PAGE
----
Carpal Tunnel and Ulnar Nerve Entrapment Los Angeles

Pinched nerves can cause pain and other neurological symptoms. A nerve can get pinched at any point in its path. Most often, people think about pinched nerves in the spine. However, nerves can also be pinched in the arms or legs. The most common type of pinched nerve is in the wrist and elbow.

In the wrist, the median nerve can get pinched and is called carpal tunnel syndrome. Symptoms can include numbness, tingling, and pain in the thumb, index and middle fingers as well as thumb and finger weakness. Symptoms tend to get worse at night, with the hand “falling asleep” at night.

In the elbow, the ulnar nerve can get pinched (called cubital tunnel syndrome). Symptoms can include numbness, tingling, and pain in the pinky and ring fingers. Weakness is usually noted in the pinky, with atrophy (or wasting) around the pinky as well as in the space between the index finger and thumb. Symptoms tend to get worse at night, with the hand “falling asleep” at night.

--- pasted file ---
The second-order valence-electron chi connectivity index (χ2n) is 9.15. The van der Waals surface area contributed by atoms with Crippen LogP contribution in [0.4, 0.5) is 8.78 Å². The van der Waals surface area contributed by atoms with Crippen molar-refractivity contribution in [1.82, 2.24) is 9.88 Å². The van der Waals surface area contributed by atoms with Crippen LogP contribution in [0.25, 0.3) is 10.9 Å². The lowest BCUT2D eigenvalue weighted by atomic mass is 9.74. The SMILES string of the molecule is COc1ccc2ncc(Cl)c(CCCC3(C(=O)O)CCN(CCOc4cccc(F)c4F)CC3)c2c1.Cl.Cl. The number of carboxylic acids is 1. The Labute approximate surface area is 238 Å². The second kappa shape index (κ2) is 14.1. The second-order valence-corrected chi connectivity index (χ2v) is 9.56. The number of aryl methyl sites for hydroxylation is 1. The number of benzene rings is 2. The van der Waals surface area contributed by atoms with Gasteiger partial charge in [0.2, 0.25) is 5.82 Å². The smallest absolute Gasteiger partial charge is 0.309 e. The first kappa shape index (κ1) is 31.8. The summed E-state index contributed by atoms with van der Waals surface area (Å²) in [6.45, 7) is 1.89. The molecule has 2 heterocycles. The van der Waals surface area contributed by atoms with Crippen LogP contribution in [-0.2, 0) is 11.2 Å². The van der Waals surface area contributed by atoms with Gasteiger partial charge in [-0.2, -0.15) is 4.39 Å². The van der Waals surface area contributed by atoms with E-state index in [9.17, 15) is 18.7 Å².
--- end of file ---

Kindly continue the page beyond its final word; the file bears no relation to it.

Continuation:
Initial management includes using a wrist brace both at night and during the day. Sometimes, targeted injections can be used as well.

If symptoms progress or if there is clear weakness or atrophy, surgery should be considered. The goal of surgery is to increase the space through which the nerve is traveling and reduce the “pinching.” For carpal tunnel syndrome, surgery involves making a small incision on the wrist ad opening the covering of the median nerve (the flexor retinaculum). The surgery is brief and can be extremely helpful. There is a risk of injuring the nerve, causing thumb weakness, but this is rare. For ulnar nerve entrapment, an incision is made on the elbow, where the nerve is decompressed in the region of the “funny bone.” If the nerve moves around a lot, we will sometimes move the nerve to a new, more stable position.

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